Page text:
Update: FRESH is now streaming on HULU!
Sundance 2022 continues with an interesting and surprising group of horror films with the inclusion of FRESH, the feature directorial debut of Mimi Cave, and writer Lauryn Kahn.
Noa (Daisy Edgar-Jones, War of the Worlds) has had it with all the dating apps and the mindless, boring, insulting men she’s met there when a chance encounter with Steve (Sebastian Stan, Captain America: The Winter Soldier) in a grocery story catches her off guard. He is handsome, charming, and actually knows how to flirt without being insulting. She gives him her number, a connection made, and her luck seems to be changing.
Of course, that’s when everything goes wrong. Steve is a man with a lot of secrets, some of them horrifying, others tantalizing. All of them spell trouble for Noa, however.
Cave takes her time with FRESH, the “opening credits” don’t appear until 40 minutes into the film. She allows her audience to sink into the world she created, get comfortable, and actually begin rooting for Noa before she completely rips the rug out from under us. The result is genuine empathy for our heroine, our hope for her love life morphing into our hope for her survival. She and Kahn subvert the damsel-in-distress trope by making Noa smart and capable of defending herself.
Oddly, parts of the film are reminiscent of 1997’s Kiss the Girls. Noa may seem mousy and weak, but she’s so much more.
All of this, of course, hinges on Edgar-Jones’s performance, and the actress proves herself up to the task. In a way, she’s a woman in search of herself, defining who she is. We see her in an exercise class using a punching bag, but it’s clear she’s never been in a real fight in her life. The actress uses all of this to her advantage. She pivots from vulnerability to brutality while never betraying the core of the character. She is guarded, even when seemingly trusting Steve, and peppers in little moments of agency to clue us into her potential.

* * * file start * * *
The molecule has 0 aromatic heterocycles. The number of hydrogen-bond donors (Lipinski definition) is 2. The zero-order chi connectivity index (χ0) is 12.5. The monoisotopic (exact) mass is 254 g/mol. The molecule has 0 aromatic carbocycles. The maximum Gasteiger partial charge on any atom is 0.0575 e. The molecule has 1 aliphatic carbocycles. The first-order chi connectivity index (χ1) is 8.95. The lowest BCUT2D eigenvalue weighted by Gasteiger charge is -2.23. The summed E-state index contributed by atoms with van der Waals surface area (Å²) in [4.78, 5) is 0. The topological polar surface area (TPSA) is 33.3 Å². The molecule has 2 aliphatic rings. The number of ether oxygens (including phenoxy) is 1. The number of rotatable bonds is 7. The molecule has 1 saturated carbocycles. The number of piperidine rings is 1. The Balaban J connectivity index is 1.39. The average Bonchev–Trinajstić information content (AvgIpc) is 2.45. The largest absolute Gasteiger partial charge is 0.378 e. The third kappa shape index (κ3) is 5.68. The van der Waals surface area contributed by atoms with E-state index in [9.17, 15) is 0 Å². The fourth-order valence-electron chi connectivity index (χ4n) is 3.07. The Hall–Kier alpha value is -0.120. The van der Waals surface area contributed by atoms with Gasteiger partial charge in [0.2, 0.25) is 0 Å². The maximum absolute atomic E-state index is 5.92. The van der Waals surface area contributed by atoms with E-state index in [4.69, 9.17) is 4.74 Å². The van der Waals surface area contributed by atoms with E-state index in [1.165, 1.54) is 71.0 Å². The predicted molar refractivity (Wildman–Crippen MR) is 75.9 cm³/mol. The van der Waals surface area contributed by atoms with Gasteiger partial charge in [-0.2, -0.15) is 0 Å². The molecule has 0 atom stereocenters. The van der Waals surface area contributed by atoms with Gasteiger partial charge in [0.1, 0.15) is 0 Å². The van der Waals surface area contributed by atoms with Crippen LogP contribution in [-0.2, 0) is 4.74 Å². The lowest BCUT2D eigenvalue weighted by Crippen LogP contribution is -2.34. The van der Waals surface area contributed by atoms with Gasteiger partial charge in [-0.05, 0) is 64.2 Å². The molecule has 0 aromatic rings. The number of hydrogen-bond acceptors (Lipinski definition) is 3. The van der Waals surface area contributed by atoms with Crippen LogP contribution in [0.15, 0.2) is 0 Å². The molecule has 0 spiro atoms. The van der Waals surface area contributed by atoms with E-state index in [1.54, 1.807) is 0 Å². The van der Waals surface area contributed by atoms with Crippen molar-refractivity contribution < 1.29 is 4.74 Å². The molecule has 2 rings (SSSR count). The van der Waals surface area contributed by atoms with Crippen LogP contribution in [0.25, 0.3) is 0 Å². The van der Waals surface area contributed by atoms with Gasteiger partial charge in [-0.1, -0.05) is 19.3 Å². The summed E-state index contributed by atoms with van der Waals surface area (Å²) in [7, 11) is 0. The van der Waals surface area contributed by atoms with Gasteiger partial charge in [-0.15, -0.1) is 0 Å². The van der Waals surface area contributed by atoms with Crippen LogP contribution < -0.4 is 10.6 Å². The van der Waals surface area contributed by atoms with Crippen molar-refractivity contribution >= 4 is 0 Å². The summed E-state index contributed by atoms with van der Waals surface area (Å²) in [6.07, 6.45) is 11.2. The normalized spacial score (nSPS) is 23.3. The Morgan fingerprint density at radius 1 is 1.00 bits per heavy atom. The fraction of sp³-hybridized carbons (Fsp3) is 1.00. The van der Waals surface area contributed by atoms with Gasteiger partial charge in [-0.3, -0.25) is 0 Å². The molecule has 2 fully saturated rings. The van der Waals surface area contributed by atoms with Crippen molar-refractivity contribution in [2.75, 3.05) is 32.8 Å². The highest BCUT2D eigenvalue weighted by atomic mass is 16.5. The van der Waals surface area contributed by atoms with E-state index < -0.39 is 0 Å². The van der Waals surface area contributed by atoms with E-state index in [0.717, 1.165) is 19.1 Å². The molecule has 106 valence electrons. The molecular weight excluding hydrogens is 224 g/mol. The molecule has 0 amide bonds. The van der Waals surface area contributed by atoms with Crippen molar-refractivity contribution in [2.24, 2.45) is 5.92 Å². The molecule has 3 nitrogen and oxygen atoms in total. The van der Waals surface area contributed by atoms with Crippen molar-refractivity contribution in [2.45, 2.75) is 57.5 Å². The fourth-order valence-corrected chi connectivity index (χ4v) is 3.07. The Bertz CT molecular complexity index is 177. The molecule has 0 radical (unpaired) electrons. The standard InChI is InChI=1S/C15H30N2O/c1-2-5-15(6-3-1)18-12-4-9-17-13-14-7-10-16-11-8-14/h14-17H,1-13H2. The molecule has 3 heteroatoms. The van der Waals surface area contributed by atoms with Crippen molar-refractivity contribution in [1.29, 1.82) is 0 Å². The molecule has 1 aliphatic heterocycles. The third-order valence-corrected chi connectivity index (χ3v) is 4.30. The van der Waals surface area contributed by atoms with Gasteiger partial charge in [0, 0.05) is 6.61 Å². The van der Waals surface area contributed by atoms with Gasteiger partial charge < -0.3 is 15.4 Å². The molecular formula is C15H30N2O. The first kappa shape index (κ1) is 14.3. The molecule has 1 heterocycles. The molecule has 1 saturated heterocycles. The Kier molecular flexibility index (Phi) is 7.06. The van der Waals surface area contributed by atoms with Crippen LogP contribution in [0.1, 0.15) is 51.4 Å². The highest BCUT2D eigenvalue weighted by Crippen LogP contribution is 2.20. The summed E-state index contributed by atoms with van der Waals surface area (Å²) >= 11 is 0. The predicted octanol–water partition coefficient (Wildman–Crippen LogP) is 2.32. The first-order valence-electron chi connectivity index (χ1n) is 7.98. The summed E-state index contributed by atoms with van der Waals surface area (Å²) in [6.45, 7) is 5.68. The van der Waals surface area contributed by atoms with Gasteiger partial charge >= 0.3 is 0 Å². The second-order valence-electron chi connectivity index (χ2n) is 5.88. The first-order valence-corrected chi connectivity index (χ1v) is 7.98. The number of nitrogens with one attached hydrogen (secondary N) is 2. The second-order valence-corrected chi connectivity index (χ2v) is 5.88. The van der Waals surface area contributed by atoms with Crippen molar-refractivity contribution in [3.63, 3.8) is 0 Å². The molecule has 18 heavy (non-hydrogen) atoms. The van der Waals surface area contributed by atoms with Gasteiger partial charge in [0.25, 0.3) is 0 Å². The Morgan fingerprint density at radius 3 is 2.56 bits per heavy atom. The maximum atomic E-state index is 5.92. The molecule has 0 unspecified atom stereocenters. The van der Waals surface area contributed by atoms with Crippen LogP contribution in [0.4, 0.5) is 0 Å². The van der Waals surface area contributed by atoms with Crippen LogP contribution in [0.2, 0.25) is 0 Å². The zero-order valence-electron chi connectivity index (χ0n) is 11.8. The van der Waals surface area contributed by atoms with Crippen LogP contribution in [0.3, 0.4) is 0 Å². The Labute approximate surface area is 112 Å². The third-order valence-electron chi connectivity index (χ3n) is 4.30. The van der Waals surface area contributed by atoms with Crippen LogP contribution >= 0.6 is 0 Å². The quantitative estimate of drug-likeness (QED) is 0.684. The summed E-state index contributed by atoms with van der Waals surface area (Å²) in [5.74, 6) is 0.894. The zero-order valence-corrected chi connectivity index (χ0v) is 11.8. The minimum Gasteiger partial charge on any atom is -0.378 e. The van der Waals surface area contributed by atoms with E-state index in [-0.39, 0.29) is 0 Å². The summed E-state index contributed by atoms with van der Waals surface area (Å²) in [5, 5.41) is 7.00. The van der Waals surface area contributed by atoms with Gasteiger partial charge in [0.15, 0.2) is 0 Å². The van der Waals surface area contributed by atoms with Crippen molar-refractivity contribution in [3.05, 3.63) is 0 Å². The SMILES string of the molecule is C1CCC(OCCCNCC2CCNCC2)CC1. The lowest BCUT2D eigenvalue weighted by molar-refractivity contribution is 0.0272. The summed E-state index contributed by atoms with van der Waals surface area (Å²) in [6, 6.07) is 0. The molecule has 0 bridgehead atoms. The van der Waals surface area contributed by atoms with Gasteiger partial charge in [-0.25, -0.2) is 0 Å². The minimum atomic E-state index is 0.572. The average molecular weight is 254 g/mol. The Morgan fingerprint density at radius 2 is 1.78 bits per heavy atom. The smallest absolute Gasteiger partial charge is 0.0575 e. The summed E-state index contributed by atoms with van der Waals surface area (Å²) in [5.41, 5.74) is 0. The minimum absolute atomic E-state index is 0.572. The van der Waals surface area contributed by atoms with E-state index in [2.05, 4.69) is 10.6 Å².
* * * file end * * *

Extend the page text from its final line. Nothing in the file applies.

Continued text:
As her foil, Stan gives a chilling performance. When his intentions are revealed, they almost seem a natural progression. There’s a moment right before, “what the hell” where you think, “Oh, well, of course. That makes sense.” His detachment is telling, but his charisma and charm keep you guessing. It’s the kind of role Stan was born to play. Anyone who has ever doubted his acting chops will want to check out FRESH.
Kudos must also be given to Jojo T. Gibbs (Twenties) who plays Noa’s best friend, Mollie. She is relentless once she decides something has happened to her friend. She will do anything and everything to find her. She does all of this without giving into stereotypes. She is a tough, complex character and earns recognition for her work in the film.
What I loved most about Kahn’s script is that she never shies away from her subject matter. She gives over to and owns it. She knows that, to an extent, it’s off the wall, and she leans into the dark, gallows humor beautifully. In fact, there were moments when I caught myself wondering if I was okay for laughing at what was happening.
That’s when you know it’s a winner.
I’ll admit that I was hesitant about FRESH. I’m not generally a big body horror fan. What was so great about the film is that it gives you just enough to let you know what’s happening without putting every piece of viscera under your nose. It captures your imagination as a viewer in the most unexpected ways, and makes the stomach turn, not by the gore itself, but rather with the aftermath.
Check out filmmaker Mimi Cave’s own thoughts on FRESH below, and keep your eyes peeled for the film when it’s released to a wider audience. You will not be disappointed.